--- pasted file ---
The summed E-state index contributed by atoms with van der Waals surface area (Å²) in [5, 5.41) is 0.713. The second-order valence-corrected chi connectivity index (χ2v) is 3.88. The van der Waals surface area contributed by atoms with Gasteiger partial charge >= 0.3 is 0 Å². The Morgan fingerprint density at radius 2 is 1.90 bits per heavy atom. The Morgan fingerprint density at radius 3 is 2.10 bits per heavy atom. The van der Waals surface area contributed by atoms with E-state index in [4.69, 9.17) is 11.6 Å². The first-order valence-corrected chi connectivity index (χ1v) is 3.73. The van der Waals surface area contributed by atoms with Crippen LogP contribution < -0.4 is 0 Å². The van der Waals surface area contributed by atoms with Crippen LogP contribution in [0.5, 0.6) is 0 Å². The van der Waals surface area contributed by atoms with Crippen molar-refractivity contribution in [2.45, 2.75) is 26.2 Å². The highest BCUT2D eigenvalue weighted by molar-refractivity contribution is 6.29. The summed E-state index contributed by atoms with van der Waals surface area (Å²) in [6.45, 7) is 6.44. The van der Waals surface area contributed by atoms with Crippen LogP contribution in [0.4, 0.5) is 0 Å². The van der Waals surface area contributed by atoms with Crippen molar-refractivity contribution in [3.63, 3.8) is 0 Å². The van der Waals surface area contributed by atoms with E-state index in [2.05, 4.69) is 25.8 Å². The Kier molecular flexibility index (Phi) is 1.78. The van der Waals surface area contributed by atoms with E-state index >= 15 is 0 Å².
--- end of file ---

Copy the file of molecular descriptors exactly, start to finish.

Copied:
The summed E-state index contributed by atoms with van der Waals surface area (Å²) in [5, 5.41) is 0.713. The second-order valence-corrected chi connectivity index (χ2v) is 3.88. The van der Waals surface area contributed by atoms with Gasteiger partial charge >= 0.3 is 0 Å². The Morgan fingerprint density at radius 2 is 1.90 bits per heavy atom. The Morgan fingerprint density at radius 3 is 2.10 bits per heavy atom. The van der Waals surface area contributed by atoms with E-state index in [4.69, 9.17) is 11.6 Å². The first-order valence-corrected chi connectivity index (χ1v) is 3.73. The van der Waals surface area contributed by atoms with Crippen LogP contribution < -0.4 is 0 Å². The van der Waals surface area contributed by atoms with Crippen LogP contribution in [0.5, 0.6) is 0 Å². The van der Waals surface area contributed by atoms with Crippen molar-refractivity contribution in [2.45, 2.75) is 26.2 Å². The highest BCUT2D eigenvalue weighted by molar-refractivity contribution is 6.29. The summed E-state index contributed by atoms with van der Waals surface area (Å²) in [6.45, 7) is 6.44. The van der Waals surface area contributed by atoms with Crippen LogP contribution in [0.4, 0.5) is 0 Å². The van der Waals surface area contributed by atoms with Crippen molar-refractivity contribution in [3.63, 3.8) is 0 Å². The van der Waals surface area contributed by atoms with E-state index in [2.05, 4.69) is 25.8 Å². The Kier molecular flexibility index (Phi) is 1.78. The van der Waals surface area contributed by atoms with E-state index >= 15 is 0 Å².